Majority Rule vs. Natural Rights

eagleIn a 2006 interview, Justice Stephen Breyer stated that the U.S. Constitution is “basically about democracy,” which if nothing else, proves the willful ignorance of our federal judges.

The word democracy doesn’t  appear in either the Declaration of Independence or the Constitution.  The Constitution was adopted to confine that power in order to “secure the blessings of” that which simultaneously justifies and limits democratic government – natural liberty.

The fundamental division in politics is between those who take their bearings from the individual’s right to a capacious, indeed indefinite, realm of freedom, and those progressive liberals Justices  whose fundamental value is the right of the majority to have it their way in making rules about which specific liberties are respected.

For the many who are puzzled and dismayed by the heatedness of political argument today, the message of Timothy Sandefur’s The Conscience of the Constitution: The Declaration of Independence and the Right to Liberty is this:  The temperature of today’s politics is commensurate to the stakes of today’s argument.   And that argument is between conservatives who say that politics is basically about a condition – liberty,  and progressives who say it is about a process –  democracy.

Progressives, who consider democracy as the source of liberty, reverse the Founder’s premise that liberty preexisted governments, which the Declaration of Independence says are legitimate only when ‘instituted to secure’ natural rights.

Progressives consider the rights to property and free speech as ‘spaces of privacy’ that the government chooses to carve out and protect only to the extent that these rights serve democracy.  Conservatives believe that liberty, understood as a general absence of interference, and individual rights, which cannot be exhaustively listed, are natural and government restrictions on these rights must be as few as possible and rigorously justified.   Invoking the right of a majority to have its way is an insufficient justification.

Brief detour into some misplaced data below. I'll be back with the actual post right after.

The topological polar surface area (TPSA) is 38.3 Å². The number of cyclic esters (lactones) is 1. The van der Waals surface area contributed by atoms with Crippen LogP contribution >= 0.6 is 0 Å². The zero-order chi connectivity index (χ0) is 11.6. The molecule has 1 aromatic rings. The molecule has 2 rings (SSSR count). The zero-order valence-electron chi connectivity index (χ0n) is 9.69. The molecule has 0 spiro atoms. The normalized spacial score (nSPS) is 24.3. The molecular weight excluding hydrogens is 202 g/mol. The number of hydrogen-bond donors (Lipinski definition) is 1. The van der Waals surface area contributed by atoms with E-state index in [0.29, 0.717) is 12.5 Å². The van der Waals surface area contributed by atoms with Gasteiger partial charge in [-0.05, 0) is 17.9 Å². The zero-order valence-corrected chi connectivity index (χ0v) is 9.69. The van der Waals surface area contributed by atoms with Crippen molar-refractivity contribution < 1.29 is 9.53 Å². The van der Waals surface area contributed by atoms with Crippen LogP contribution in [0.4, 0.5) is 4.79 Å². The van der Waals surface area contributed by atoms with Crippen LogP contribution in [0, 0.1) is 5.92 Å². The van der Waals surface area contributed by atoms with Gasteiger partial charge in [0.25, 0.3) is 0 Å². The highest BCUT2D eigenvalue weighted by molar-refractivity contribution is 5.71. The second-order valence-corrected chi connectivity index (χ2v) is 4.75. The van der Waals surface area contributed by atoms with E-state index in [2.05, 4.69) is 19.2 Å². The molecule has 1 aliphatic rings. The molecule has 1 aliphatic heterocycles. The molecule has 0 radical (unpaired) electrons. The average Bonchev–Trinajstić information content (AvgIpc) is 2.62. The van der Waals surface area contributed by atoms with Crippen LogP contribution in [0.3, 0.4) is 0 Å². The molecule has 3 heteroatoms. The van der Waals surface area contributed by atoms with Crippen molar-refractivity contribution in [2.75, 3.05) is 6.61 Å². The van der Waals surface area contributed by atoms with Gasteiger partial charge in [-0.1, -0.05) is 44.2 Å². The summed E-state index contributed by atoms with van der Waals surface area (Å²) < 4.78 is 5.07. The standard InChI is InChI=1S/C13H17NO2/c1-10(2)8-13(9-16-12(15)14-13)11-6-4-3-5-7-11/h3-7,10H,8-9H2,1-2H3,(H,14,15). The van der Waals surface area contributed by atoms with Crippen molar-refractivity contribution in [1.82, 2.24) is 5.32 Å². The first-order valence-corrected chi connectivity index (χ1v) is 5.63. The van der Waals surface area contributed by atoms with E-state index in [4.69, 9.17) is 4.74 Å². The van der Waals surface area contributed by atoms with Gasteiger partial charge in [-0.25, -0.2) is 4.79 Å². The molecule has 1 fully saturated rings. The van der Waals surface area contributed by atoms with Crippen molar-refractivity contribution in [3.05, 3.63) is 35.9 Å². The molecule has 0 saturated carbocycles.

The perennial conflict in American politics which takes precedence, according to Timothy Sandefur, an attorney at the Pacific Legal Foundation,  is the individual’s right to freedom, or the power of the majority to govern.  The purpose of the post-Civil War’s 14th Amendment protection of “privileges or immunities,” protections vitiated by an absurdly narrow Supreme Court reading of that clause in 1873, was to assert on behalf of emancipated blacks, national rights of citizens.  National citizenship grounded on natural rights would thwart Southern states asserting their power to acknowledge only such rights as they chose to dispense.

Government according to the framers, was  instituted to improve upon the state of nature, in which the individual is at the mercy of the strong.  But when democracy  [majority rule] is the supreme value, when it is elevated to the status of what the  Constitution is really  about, the individual is again at the mercy of the strong, the strength of mere numbers.

The Supreme Court’s indiscriminate denunciations of judicial activism serve progressivism. The protection of rights, those Constitutionally enumerated and others, requires a judiciary actively engaged in enforcing what the Constitution is about – forcing majority power to respect individual rights.

America is a Constitutional Republic, not a democracy.   The critical difference between a Republic and a Democracy is the fact that a Constitutional Republic has a Constitution that limits the powers of the government.   It also spells out how the government is structured, creating checks on its power and balancing power between the different branches.   The goal of our founding fathers was to avoid the dangerous extreme of either tyranny or mobocracy.

“They [who] seek to establish systems of government based on the regimentation of all human beings by a handful of individual rulers call this a new order.  It is not new and it is not order.”   FDR Memorial, D.C.

Progressives Are Wrong about the Essence of the Constitution, by George Wills, Washington Post

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